Evolution of the Smart Phone Market
The smart phone market is growing at a very fast pace. The number of smart phones sold world-wide is expected to grow at a pace of more than 15% a year. This is what we call a Developing market. The smart phone market portrays some interesting developments you might expect to see in other fast-growing markets.
Apple really made the market take flight with its original iPhone. Apple has migrated into the high-end, Performance Leader, part of the market with its iPhone4, selling for $199 with a two year contract. (See the Symptom & Implication, “The industry leaders are losing share” on StrategyStreet.com.) Wisely, Apple kept its old iPhone3 GS on the market as a lower-cost product, selling for $99 with a two year contract.
Competitors have been stumped trying to outflank Apple with new and better functionality. Apple simply has too many apps for most competitors. Only the Android phones, using the Google operating system, have gained share. Nokia and Research In Motion have both lost substantial share in the smart phone market. So, what are the competitors to do? (See the Symptom & Implication, “Competitors in formerly underdeveloped markets have begun meeting one another” on StrategyStreet.com.)
In this market, as in other Developing markets, the competitors strip out some of the expensive benefits of the product and introduce a new lower Price Point. In the smart phone market, the new lower Price Point still delivers one of the most important benefits of a smart phone, internet access. Because these new Price Points have fewer benefits, they cost less and allow the companies to sell to the carriers at lower prices than the Apple i4 product. (See the Symptom & Implication, “Low end products are gaining share of the market” on StrategyStreet.com.) In turn, the wireless service carriers offer lower priced package deals to their users when the packages include the new lower-priced smart phones.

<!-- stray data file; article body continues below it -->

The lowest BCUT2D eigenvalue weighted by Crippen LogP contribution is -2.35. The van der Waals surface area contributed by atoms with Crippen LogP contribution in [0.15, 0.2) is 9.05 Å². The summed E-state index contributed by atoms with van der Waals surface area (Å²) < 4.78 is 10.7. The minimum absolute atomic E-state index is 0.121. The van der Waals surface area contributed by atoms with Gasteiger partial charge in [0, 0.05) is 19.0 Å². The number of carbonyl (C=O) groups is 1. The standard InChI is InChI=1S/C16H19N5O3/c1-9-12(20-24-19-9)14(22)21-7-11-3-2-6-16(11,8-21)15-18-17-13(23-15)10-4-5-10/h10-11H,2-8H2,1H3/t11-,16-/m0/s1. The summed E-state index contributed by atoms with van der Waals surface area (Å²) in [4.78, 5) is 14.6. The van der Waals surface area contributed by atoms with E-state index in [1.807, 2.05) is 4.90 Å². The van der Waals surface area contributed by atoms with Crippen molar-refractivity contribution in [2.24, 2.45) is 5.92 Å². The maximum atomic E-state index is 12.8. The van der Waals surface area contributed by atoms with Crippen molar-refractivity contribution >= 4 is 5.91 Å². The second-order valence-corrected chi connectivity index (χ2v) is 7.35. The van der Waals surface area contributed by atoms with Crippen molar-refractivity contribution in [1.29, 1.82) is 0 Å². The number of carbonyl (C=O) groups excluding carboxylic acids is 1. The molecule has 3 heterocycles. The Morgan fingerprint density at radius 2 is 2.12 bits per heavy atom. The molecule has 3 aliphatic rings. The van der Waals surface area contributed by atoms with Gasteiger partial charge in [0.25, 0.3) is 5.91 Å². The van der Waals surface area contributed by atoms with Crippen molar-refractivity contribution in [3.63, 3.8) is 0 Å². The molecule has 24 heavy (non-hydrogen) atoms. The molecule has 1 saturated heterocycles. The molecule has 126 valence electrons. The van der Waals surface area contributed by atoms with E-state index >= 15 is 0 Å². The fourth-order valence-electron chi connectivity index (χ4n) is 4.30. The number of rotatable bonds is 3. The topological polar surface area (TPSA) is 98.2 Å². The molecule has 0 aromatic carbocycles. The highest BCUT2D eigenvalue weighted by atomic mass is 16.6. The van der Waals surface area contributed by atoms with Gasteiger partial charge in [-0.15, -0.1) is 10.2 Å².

Two developments are of note here. First, the evolution of the market. In this case, as in others, the market develops a new lower Price Point product that satisfies some of the basic needs of the current customer group. More importantly, the new Price Point attracts a new cohort of customers due to its lower prices. Second, prices decline in the market despite the fact that the market is growing very quickly. Prices are declining because costs are going down. Yes. But they are also declining under the press of competition in a market where margins are high enough to sustain lower prices with still-acceptable margins. Virtually all fast growing markets witness falling prices.